Companies integrate VAE into businesses’ overall skills management policies. Some companies use it in their management plan to ensure employability of their employees in the face of ever-changing job profiles, increase of professionalism, and the need to facilitate internal mobility and support career progression. Others use VAE to increase the company’s attractiveness for the recruitment and retention of employees. VAE is also implemented as an element of the business’s social policy to retrain employees.
Outcomes and ways forward
VAE is a key factor in recognising learning gained through work experience, different forms of prior learning, and community and voluntary activities. It gives greater visibility to acquired knowledge and skills and encourages businesses to define the skills they expect. It lays out career paths more clearly in the form of nationally guaranteed qualifications (National Qualifications Framework), emphasising skills that are useful on the labour market, taking into account all stakeholders’ interests. It improves workers’ employability and encourages individuals to engage in lifelong learning. It encourages mobility by recognising a pathway of progression. Finally, it is an essential factor in career security for all those who experience a change in their job profiles, professions, or within industry and service sectors.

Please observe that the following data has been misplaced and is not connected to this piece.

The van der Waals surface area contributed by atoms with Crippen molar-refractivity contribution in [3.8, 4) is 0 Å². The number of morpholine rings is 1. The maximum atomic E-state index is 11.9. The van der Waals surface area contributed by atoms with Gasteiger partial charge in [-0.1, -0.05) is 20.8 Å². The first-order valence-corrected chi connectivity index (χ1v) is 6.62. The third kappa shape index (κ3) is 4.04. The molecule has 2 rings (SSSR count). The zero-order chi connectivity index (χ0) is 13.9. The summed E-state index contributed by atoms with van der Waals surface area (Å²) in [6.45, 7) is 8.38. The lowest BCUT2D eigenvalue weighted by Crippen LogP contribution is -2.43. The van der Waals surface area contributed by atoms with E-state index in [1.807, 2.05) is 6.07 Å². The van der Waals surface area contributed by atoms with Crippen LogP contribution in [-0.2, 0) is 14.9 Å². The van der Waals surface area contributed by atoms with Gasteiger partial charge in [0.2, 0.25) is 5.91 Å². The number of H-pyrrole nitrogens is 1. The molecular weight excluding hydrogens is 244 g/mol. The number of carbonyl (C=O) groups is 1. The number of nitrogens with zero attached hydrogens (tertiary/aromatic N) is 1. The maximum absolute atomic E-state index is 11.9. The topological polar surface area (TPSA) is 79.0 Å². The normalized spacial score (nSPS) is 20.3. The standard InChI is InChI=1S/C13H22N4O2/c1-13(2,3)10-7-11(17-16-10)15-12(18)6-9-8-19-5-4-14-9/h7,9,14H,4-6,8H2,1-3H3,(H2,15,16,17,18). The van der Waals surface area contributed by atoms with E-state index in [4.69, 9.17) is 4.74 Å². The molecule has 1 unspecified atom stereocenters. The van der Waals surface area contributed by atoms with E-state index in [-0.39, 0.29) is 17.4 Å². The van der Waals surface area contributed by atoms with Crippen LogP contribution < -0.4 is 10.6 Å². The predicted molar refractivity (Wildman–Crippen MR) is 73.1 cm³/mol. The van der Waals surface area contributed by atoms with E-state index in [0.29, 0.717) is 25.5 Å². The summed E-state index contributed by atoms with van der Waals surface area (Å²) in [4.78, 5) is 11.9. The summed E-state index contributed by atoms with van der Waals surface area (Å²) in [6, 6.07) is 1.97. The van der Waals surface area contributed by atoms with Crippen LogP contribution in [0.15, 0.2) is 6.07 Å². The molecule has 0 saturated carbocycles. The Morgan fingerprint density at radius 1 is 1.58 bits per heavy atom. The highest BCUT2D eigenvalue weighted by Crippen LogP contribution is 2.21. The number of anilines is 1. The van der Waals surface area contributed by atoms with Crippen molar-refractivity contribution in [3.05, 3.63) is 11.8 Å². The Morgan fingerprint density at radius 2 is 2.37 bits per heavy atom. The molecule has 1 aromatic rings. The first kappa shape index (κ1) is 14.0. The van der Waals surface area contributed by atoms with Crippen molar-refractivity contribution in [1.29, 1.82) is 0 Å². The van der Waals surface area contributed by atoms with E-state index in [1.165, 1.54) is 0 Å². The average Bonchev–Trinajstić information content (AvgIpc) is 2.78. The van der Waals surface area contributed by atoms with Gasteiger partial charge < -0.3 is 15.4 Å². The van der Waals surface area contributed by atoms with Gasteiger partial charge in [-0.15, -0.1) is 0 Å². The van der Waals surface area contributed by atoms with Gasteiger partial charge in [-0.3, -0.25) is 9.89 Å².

Despite the benefits of VAE, access to lifelong learning in companies is mostly provided to those with a good educational background and/or those holding positions with a certain level of responsibility. The pattern that emerges shows that the demand for VAE is highest within a relatively small range of professions, mostly in the traditional care and administrative work sectors, held usually by those who require a diploma in early childhood education, or are required to work as assistants to the manager. In 2013, the most demanded diplomas represented only four per cent of the over 700 qualifications listed in the National Directory of Vocational Qualifications (Répertoire National des Certifications Professionnelles, RNCP).
Similarly, continuing education, as it is currently organised, does not address all the challenges of the European Union’s aim of creating a knowledge society as laid out in the Lisbon Strategy. Other challenges that remain to be tackled are the high rates of unemployment. The second part of 2013 aimed therefore to arrive at a new agreement through collective bargaining (between government and social partners) to address these challenges and to especially direct training to those who are traditionally underrepresented and help companies to gain more qualified employees.
Likewise, new measures to provide stability and security of careers were launched in the aftermath of the financial crisis that has affected France since 2008. One of the ways forward has been to set up the Joint Fund for Career Security (Fonds paritaire de sécurisation des parcours professionnels, FPSPP). It came into effect through an agreement negotiated between social partners and the state in 2008, and became law in November 2009. The law provides for workers who have been laid off to keep the individual training rights they had acquired – the so-called ‘portability’ feature – which they can use either while unemployed or in their next job.
Source: UNESCO UIL